The humble abode of a surf bum
Massey University final year honors project
Wellington, New Zealand
Looking to the various areas of the surf culture I honed in on surf camping in specific the process of the journey and the ability to stay at a spot for long periods of time. I came to this conclusion after researching the common places surfers travel to, how they travel, what they use and how they use it.
To conduct my research I followed videos and photo blogs, talked to people and joined them on their journies to understand surfers behaviors and attitudes. I looked into the common locations people go surf camping and the environments that could effect the products performance. From here the materials used became important for durability, waterproofing, weight and sustainability.
After all the hard work on the computer I did my own ethnographic studies (explore cultural phenomena where the researcher observes society from the point of view of the subject of the study). For this I embarked on surf trips with a range of people and going to a variation of places extracting pain points and opportunities.
learning to sew was a bit of a learning curve especially with the heavy rigid billboard material but the use of an industrial leather sewing machine helped with the multiple layers of thick material. Sewing the bag and tent module took around 5 weeks but as a finalised design and using specialised machinery could take a matter of hours.
Water jet cutting was used for the custom G-hooks which are made from 3mm stainless steel and can easily hold the bag when fully packed to approximately 23 kg. To make the bladder for the inflatable struts I experimented with ultrasonic welding and adhesives but ended up using heat pressing to seal the recycled kite bladders.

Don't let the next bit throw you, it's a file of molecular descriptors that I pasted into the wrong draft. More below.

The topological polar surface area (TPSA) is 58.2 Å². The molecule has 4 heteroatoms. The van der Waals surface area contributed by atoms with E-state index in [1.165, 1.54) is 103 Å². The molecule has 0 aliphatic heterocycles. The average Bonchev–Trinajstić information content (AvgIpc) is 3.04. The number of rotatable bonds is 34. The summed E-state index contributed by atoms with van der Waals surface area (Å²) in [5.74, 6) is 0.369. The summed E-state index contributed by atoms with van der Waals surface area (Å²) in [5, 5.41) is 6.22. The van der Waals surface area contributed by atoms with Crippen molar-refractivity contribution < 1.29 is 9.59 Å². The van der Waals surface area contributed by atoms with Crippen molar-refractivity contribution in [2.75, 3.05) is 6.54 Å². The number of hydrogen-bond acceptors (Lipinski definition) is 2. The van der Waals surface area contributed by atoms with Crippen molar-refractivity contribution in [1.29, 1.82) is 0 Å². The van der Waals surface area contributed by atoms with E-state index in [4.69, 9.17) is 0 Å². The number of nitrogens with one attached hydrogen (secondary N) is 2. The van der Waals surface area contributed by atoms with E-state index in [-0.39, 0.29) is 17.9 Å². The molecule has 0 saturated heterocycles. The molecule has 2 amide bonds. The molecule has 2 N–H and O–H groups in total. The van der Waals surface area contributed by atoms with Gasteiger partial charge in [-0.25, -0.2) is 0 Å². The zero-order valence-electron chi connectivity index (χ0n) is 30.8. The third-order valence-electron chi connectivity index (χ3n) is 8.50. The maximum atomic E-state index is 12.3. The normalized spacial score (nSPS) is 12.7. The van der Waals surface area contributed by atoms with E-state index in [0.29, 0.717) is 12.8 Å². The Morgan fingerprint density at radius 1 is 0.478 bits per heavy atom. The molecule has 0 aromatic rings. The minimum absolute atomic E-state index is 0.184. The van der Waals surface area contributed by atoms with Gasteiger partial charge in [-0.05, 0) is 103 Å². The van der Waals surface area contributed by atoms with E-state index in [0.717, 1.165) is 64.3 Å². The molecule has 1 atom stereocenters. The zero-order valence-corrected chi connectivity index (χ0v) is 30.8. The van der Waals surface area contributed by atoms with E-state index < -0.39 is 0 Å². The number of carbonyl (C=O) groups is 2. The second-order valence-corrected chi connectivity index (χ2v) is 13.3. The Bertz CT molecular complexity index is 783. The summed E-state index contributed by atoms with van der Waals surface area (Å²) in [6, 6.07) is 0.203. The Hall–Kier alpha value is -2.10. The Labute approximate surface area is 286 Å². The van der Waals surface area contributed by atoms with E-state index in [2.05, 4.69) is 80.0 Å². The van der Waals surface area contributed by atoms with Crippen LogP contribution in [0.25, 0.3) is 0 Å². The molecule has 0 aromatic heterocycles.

A big thanks to Matt Taggart at Ozone kites who supplied me with materials and information on constructing the inflatable struts.
Overnight testing to Castle point validated a few of the design ideas such as the quick strap giving the ability to carry as a backpack, the inflatable struts take less than 30 seconds to inflate and withstood strong winds when pegged down.
The board bag
After noticing a few issues with transporting the board I developed a system that uses a basic hybrid system that allows the user to carry their board bag as a backpack or use as a shoulder strap, I also integrated the roof rack system into the board bag so one person can easily and securely attach their boards to the car.
Looking into materials I found that recycled billboards material attributes are perfect for a board bag in terms of strength, UV resistance, Waterproofing and most importantly each bag is unique and represents a large amount of material otherwise destined for the landfill.
The carry system was developed to accommodate for the different ways the board is carried and the long distances walked. The system that I designed transforms from a shoulder strap to a backpack in a few seconds using specialised G-hooks.
The inflatable tent
Inflatable tent systems take inspiration from kitesurfing and are a fast growing method for tent structures. I chose to use it for its fast set up and wind resilience. The tunnel shape is a classic tent shape chosen again for its resilience to windy coastal conditions.
I designed the tent to be used without the fly and to look complete without it, as I found most tents didn’t do this very well. The fly is integrated into the edge of the bag so when the rain does start coming down the user simply drapes the loose edge of the fly over where conveniently placed clips pull the fly tight. The Tent comes in a watertight modular bag that is slid into the board bag when camping, this is to keep the tent uncontaminated by the wet and dirty board bag contents.
Photos of the Boardroom in the Exposure exhibition in Wellington
for a short video check out the link HERE
A massive thanks to everyone who helped me along the way. In particular:
Jack Candlish – Organic Dynamic surfboards
Matt Taggart – Ozone kitesurfing
Matt Taylor – Bataleon snowboards
Stefan Clauss – Heimplanet tents/backpacks
Mark Imhoof – proofreader
Gina Bolle – photography